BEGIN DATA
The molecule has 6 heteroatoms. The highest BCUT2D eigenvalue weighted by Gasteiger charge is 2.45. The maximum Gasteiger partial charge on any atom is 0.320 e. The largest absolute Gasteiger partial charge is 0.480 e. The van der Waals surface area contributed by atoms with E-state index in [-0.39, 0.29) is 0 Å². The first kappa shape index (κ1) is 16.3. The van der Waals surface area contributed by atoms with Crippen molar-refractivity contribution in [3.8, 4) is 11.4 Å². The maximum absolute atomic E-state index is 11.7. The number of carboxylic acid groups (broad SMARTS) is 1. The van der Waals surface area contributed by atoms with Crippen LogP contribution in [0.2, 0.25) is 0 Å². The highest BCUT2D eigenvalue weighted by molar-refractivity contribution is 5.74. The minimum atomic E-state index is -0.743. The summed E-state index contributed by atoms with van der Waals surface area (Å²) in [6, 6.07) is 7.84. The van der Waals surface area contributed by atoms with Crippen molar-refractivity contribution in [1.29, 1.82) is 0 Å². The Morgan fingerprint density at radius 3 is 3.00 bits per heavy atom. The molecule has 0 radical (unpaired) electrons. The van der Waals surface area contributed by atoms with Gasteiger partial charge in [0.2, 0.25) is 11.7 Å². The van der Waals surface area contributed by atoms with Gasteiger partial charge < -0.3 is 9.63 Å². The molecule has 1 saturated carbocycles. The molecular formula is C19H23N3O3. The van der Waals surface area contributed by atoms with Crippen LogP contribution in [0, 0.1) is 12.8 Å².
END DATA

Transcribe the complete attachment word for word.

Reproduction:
The molecule has 6 heteroatoms. The highest BCUT2D eigenvalue weighted by Gasteiger charge is 2.45. The maximum Gasteiger partial charge on any atom is 0.320 e. The largest absolute Gasteiger partial charge is 0.480 e. The van der Waals surface area contributed by atoms with E-state index in [-0.39, 0.29) is 0 Å². The first kappa shape index (κ1) is 16.3. The van der Waals surface area contributed by atoms with Crippen molar-refractivity contribution in [3.8, 4) is 11.4 Å². The maximum absolute atomic E-state index is 11.7. The number of carboxylic acid groups (broad SMARTS) is 1. The van der Waals surface area contributed by atoms with Crippen LogP contribution in [0.2, 0.25) is 0 Å². The highest BCUT2D eigenvalue weighted by molar-refractivity contribution is 5.74. The minimum atomic E-state index is -0.743. The summed E-state index contributed by atoms with van der Waals surface area (Å²) in [6, 6.07) is 7.84. The van der Waals surface area contributed by atoms with Crippen molar-refractivity contribution in [1.29, 1.82) is 0 Å². The Morgan fingerprint density at radius 3 is 3.00 bits per heavy atom. The molecule has 0 radical (unpaired) electrons. The van der Waals surface area contributed by atoms with Gasteiger partial charge in [0.2, 0.25) is 11.7 Å². The van der Waals surface area contributed by atoms with Gasteiger partial charge < -0.3 is 9.63 Å². The molecule has 1 saturated carbocycles. The molecular formula is C19H23N3O3. The van der Waals surface area contributed by atoms with Crippen LogP contribution in [0, 0.1) is 12.8 Å².